Pohlman said his team has been trying to be perfectionists, which translates to not wanting to make a mistake, causing players to freeze up and not stray outside of their comfort zone.
“I can’t say that I haven’t been here before,” he said. “I’ve been lost as far as like, ‘OK what exactly does this team need?’ I know what this team is, [but] that doesn’t always mean that I know what it needs just yet. I think what it needs is commitment, and true commitment. This isn’t high school, it’s not club volleyball anymore.”
The coach was quick to add that, “we’ve got some good talent; we’ve got some good volleyball players,” but he said that “right now, it’s almost like we don’t have this common fight and common goal.”
This year, the team is generally starting over, with 10 freshmen and six returning sophomores with little experience.
MSU-Billings 3, Lady Trappers 2
On Saturday night, the Lady Trappers fell to MSUB 25-21 in the first set and 25-20 in the second. NWC came back in sets three and four to win 25-23 and 25-15 respectively to force a fifth game, but MSUB took it 15-12.
During the first game, the Lady Trappers were never more than five points behind, trailing MSUB by one to three points for most of the set.
“We were right there, neck and neck,” Pohlman said, who offered “kudos to MSUB” for improving from a prior match-up on Aug. 21.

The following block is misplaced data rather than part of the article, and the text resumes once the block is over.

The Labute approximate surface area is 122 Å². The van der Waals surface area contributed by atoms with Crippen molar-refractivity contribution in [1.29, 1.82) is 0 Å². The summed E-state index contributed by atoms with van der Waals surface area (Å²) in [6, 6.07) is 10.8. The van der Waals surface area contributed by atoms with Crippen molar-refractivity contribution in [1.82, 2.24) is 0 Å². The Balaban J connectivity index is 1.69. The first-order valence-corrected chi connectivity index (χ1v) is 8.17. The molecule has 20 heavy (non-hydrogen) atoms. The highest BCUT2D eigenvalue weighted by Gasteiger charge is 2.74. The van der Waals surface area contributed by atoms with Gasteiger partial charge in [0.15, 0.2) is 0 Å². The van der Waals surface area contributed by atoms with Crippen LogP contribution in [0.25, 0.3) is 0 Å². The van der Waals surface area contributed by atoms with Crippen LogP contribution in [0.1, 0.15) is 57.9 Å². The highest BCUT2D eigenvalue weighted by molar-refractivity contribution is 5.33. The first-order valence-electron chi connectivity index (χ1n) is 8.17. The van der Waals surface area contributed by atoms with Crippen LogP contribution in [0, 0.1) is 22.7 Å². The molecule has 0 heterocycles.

However, the coach was dissatisfied with his team’s performance, saying that, “it was not a good attacking night, period.”
NWC’s 155 swings and just 51 kills translated to a 32.9 percent kill percentage; Pohlman would like to see it at 40 percent.
Saric led the team with 16 kills and had three blocks.
Rezende had 13 kills with 16 digs for a double-double and also had four blocks.
Ashley Uffelman added eight kills and Donarski had 13 digs. Becking provided 27 assists in three sets.
None of the stats will count toward the season total because it was a scrimmage game.
The team averaged almost six hitting errors per set; Pohlman said he wants to see no more than five.
The coach said the Lady Trappers appeared passive in the game, saying their season-long challenge will be pushing back when another team challenges them.
“If we have this mentality that it’s OK for people to run over us, like that’s what’s gonna happen,” he said. “We definitely have to find our aggression while being smart.”
Pohlman also said there was too much diving from his squad, indicating that the Lady Trappers were in bad positions.
“We’ve been harping on the freshmen to get with the program and commitment to our program,” but after the scrimmage, Pohlman said he was pretty disappointed in the sophomores. He cited missed serves, dives, and blocking and hitting errors at inopportune times.
Pohlman wants the players to play with high-focused positive energy.
“They really need to settle in and say we are going to work for this,” said Pohlman, who also stated that the team as a whole needs to step up.
“We are not going to be the most talented team this year, so we better be something else,” Pohlman said. “We can control hard working, we can control attitude, we can control teamwork, we can control how loud we are. We cannot control that we’re not the most talented team.”